Colitis is an inflammatory bowel disease which causes the lining of the colon (part of the large intestine) to become swollen, inflamed and ulcerated.It can occur at any age but is usually diagnosed between the ages of 15 and 40 years.The signs and symptoms of colitis can vary from one person to another. Common symptoms include abdominal pain, weight loss, tiredness, fever and diarrhoea (often accompanied by blood and mucus). The disease can also be associated with mouth ulcers, inflamed eyes, a skin rash, fever, ulcerated legs, swollen joints, pain and swelling of the lower back, stiffening of the spine and inflammation of the liver or bile ducts. Children suffering from colitis may experience slowed growth.Symptoms can flare up during a relapse but die down if the disease goes into remission (when the disease is inactive).

Causes

The cause of colitis is not fully understood. Scientists have suggested that it could be caused by viruses, bacteria, diet, stress or smoking but there is little evidence to support any of these theories.

Diagnosis

To properly diagnose your symptoms, your doctor may use one or more of the following techniques:

  • blood tests cannot be used to diagnose colitis but they can be used to test for anaemia (a deficiency in the blood which can cause a pale complexion and extreme tiredness), to check for vitamin or mineral deficiencies and to evaluate how severe the inflammation is a stool sample may be taken and then sent off to a laboratory for testingyour doctor may want you to have a sigmoidoscopy or a colonoscopy. Both procedures involve an illuminated viewing instrument being passed into your rectum and bowel via your anus. This allows the doctor to inspect the lining of your bowel and if necessary take a small sample of tissue for analysis (a biopsy). These procedures are often carried out while you are under sedation but sometimes a general anaesthetic is used
  • your doctor may send you for an X-ray. Beforehand you may be given a barium enema. This involves delivering a solution of barium sulphate into the rectum. The solution shows up clearly on an X-ray and enables the doctor to get a better look at the condition of your intestine

Treatment

There are many different ways of treating colitis.

  • steroids such as prednisolone are used to reduce inflammation and to ease the symptoms of ulcerative colitis. They work by blocking the action of prostaglandins, which are chemicals in the body responsible for triggering inflammatory reactions. They are available in oral and rectal forms. Severe relapses may need to be treated in hospital with steroids delivered directly into a veinaminosalicylates such as sulfasalazine, mesalazine, olsalazine and balsalazide are also used to reduce inflammation. They are available in oral and rectal formslaxatives are often used to ease painful constipationantidiarrhoeal medicines can be used to treat diarrhoeapainkillers may be used to relieve painazathioprine is an anti-inflammatory medicine. It is often used when other anti-inflammatory medicines have failedif blood loss causes anaemia, iron supplements may be needed. In rare cases a blood transfusion may be necessary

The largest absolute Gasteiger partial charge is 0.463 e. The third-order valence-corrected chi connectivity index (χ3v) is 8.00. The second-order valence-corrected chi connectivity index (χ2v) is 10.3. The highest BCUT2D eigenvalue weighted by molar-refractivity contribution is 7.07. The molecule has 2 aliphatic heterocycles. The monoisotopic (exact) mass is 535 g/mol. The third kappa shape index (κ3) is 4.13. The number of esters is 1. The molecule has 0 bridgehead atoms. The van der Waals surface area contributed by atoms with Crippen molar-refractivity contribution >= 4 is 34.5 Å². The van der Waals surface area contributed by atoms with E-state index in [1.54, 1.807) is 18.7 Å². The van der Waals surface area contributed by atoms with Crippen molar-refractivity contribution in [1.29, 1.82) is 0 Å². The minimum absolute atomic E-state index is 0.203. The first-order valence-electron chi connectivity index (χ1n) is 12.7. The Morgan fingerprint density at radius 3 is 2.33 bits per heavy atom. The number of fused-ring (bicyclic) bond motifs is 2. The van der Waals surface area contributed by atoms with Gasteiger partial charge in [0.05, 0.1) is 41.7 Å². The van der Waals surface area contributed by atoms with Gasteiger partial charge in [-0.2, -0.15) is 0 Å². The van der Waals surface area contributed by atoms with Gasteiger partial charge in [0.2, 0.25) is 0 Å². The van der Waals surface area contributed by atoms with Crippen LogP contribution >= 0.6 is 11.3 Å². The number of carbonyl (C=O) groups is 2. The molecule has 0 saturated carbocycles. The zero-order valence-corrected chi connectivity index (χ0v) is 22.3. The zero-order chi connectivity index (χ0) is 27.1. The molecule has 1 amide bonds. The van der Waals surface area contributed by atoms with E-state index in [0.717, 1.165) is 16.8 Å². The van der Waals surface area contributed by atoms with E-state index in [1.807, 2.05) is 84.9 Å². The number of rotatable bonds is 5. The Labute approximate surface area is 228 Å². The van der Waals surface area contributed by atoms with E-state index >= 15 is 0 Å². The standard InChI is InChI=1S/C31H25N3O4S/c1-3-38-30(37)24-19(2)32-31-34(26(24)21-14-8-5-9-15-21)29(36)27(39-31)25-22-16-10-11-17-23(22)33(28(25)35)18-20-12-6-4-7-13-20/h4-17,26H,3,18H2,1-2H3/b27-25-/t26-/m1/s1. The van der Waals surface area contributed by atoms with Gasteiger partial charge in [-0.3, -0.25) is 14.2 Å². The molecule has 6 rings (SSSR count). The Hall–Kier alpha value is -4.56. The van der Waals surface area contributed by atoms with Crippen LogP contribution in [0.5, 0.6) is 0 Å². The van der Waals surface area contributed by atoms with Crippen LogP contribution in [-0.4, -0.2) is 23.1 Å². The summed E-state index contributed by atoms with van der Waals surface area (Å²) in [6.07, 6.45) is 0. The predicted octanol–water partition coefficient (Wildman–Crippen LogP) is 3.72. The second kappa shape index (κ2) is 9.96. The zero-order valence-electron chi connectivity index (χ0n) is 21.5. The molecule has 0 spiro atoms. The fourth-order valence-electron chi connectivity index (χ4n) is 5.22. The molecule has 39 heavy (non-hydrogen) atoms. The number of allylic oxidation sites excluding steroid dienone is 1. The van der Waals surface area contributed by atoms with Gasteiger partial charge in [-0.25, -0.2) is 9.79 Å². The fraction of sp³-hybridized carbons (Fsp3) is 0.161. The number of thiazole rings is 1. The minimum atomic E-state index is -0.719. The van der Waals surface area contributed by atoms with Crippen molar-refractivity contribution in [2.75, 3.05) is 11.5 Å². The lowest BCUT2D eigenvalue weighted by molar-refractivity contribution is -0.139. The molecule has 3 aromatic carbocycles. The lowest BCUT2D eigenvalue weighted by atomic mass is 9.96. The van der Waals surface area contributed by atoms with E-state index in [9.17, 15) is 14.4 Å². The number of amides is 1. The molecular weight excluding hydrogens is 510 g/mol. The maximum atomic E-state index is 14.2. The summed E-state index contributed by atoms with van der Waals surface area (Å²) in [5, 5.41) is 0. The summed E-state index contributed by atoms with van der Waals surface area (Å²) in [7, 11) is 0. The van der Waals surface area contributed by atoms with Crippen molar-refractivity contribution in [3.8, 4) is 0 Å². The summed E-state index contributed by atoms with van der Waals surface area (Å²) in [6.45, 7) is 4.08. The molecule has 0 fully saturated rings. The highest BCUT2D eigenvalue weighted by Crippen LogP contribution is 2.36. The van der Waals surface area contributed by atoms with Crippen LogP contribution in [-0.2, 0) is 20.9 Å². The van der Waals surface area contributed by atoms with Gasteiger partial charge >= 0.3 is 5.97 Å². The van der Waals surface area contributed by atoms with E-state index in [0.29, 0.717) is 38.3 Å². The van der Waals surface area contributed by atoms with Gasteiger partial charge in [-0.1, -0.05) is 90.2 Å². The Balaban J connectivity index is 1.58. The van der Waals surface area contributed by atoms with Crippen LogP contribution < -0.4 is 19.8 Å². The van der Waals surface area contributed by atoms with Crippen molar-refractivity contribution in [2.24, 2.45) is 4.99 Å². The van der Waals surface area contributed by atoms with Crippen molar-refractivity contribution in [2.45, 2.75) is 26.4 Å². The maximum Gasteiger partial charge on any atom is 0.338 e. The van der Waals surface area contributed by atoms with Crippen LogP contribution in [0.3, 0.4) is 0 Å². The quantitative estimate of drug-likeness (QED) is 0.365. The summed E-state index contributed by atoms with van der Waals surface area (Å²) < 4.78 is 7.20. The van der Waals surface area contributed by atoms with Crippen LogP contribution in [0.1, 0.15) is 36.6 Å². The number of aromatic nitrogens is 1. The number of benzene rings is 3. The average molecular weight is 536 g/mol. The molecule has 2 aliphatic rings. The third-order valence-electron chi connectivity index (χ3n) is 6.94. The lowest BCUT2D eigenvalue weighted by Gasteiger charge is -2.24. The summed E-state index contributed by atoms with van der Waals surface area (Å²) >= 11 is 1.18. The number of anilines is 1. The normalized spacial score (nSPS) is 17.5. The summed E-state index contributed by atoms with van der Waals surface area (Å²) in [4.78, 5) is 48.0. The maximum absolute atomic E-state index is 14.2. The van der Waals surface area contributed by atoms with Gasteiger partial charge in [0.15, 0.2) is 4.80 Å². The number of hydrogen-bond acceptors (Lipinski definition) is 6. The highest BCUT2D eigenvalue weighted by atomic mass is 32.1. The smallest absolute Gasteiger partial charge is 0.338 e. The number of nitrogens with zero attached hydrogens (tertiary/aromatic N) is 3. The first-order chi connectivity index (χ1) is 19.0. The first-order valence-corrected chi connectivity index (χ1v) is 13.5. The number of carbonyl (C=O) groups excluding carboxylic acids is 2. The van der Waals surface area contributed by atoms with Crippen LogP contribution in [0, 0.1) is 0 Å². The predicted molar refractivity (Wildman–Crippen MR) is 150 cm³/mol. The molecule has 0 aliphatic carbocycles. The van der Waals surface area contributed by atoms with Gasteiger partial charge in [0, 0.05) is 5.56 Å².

• in some cases surgery may be performed to remove part of, or the whole of, the colon

Avoiding Relapses

It is not fully understood what causes relapses but they have been linked to stress, diet, taking certain medicines (particularly antibiotics, aspirin or medicines for arthritis) and common infections such as colds and flu. To avoid a relapse it may be worth trying the following:

  • eat a healthy, well-balanced diet. Avoid foods which are known to aggravate your condition. Some people find that milk products, cereals, fruit, nuts, spicy foods and fatty foods can make symptoms worse.Drink plenty of water.Eat small, regular meals instead of large meals and do not rush or skip meals
  • avoid stress or stressful situations. Relaxation techniques such as yoga or meditation may help

Additional Information

For more information about colitis, contact….

  • the Digestive Disorders Foundation, 3 St Andrews Place, London, NW1 4LB. Tel: 0171 486 0341. Or visit their website at www.digestivedisorders.org.uk
  • the National Association for Colitis and Crohn's Disease (NACC), 4 Beaumont House, Sutton Road, St Albans, Hertfordshire AL1 5HH. Tel: 01727 844296. Fax: 01727 862550. Or visit their website at www.nacc.org.uk

If you are a woman taking a contraceptive pill, please remember that diarrhoea and sickness can stop the pill working properly. Extra contraceptive precautions must be taken during a bout of diarrhoea and for seven days afterwards. In the case of a combined pill, should the seven days finish during the pill-free week, the next packet should be started without a break. A doctor or pharmacist will be able to explain this in more detail.